Missouri has become the 20th state to adopt chemical recycling legislation, with Gov. Mike Parson signing HB-2485 into law July 1.
A news release from the American Chemistry Council, which backed the new law and refers to the technology as advanced recycling, said it means the state will now regulate the plastics recycling operations as manufacturing plants, rather than as solid-waste facilities.
Advocates for the technology say it allows for plastics to be repeatedly recycled, increases circularity for hard-to-recycle plastics such as films and wrappers and can make it easier to reuse plastics in food, pharmaceutical and medical applications.
They say it will lead to investment and jobs in the state.
"Over the past five years, 40 percent of states in this country have signed advanced recycling legislation into law, demonstrating that recognition of these innovative technologies and their immense potential is rapidly growing," said Chris Jahn, president and CEO of ACC. "Advanced recycling diverts plastics from landfills, decreases greenhouse gas emissions, and helps create new jobs and revenue streams. In other words, advanced recycling keeps more plastics out of the environment and in the economy."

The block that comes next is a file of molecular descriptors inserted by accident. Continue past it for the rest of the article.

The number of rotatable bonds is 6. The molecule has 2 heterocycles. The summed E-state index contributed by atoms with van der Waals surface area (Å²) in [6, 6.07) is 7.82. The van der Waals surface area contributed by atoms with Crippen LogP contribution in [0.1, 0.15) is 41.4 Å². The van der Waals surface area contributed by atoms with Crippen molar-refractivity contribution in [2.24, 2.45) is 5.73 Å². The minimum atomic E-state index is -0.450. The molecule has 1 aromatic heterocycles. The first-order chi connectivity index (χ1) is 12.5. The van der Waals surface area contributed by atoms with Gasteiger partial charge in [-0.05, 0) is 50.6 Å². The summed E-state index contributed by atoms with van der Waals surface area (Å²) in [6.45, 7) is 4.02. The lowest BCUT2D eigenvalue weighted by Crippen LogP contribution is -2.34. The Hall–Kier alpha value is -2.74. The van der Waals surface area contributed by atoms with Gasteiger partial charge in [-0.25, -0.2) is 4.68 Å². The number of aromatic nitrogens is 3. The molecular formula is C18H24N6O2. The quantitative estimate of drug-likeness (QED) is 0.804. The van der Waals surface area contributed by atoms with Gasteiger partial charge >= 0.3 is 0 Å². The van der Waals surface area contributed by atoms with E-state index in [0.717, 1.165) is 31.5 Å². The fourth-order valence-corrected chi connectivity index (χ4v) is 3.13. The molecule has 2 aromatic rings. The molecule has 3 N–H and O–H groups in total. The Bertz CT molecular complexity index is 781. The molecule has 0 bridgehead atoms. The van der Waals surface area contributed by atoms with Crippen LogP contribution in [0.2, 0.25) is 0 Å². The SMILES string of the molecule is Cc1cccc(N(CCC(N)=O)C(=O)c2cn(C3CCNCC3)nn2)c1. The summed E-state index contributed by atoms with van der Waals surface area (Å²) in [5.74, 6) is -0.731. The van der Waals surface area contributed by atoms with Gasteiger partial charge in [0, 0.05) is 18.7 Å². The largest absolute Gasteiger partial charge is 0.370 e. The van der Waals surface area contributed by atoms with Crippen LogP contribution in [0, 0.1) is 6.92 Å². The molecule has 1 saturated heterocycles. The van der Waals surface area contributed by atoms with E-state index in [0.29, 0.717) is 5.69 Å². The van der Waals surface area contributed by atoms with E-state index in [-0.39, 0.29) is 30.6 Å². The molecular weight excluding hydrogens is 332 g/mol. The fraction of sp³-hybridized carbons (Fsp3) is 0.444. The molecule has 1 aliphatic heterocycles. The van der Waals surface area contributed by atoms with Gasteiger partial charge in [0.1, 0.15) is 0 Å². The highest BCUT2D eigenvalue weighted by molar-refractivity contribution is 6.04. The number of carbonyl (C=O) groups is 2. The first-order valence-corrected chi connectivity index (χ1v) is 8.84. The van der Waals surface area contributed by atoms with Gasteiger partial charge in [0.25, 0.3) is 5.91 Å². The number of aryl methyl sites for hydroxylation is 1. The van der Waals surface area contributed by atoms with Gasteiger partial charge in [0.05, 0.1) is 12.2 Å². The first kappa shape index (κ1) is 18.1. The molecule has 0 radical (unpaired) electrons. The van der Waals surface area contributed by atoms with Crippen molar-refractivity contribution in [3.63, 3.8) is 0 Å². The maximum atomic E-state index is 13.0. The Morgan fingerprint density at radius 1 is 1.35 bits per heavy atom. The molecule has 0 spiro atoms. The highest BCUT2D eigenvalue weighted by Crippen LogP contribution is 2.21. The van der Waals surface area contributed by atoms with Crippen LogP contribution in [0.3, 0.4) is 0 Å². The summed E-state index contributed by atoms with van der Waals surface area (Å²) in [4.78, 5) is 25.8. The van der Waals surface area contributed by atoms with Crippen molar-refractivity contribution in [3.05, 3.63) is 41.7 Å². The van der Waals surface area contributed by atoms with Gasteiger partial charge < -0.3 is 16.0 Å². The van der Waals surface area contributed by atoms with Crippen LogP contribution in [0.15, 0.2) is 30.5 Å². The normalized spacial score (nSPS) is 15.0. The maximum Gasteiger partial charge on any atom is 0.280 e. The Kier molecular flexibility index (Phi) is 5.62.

Environmental groups in Missouri, however, see the process as producing toxic emissions.
In an article posted by the Missouri Independent, Bridget Sanderson, state director for Environment Missouri said, "It's just the science isn't quite there, and there's of course a lot of greenhouse gas emissions … and toxics that are coming out of these facilities as well."
Environmental groups argue for cutting back on plastic use.
"Nothing we should use — coffee cup or anything — for a few minutes should be lasting on this planet for hundreds of years," Sanderson said.
The legislation signed by Parson, a Republican, said that the state could not go further than federal regulations around hazardous waste.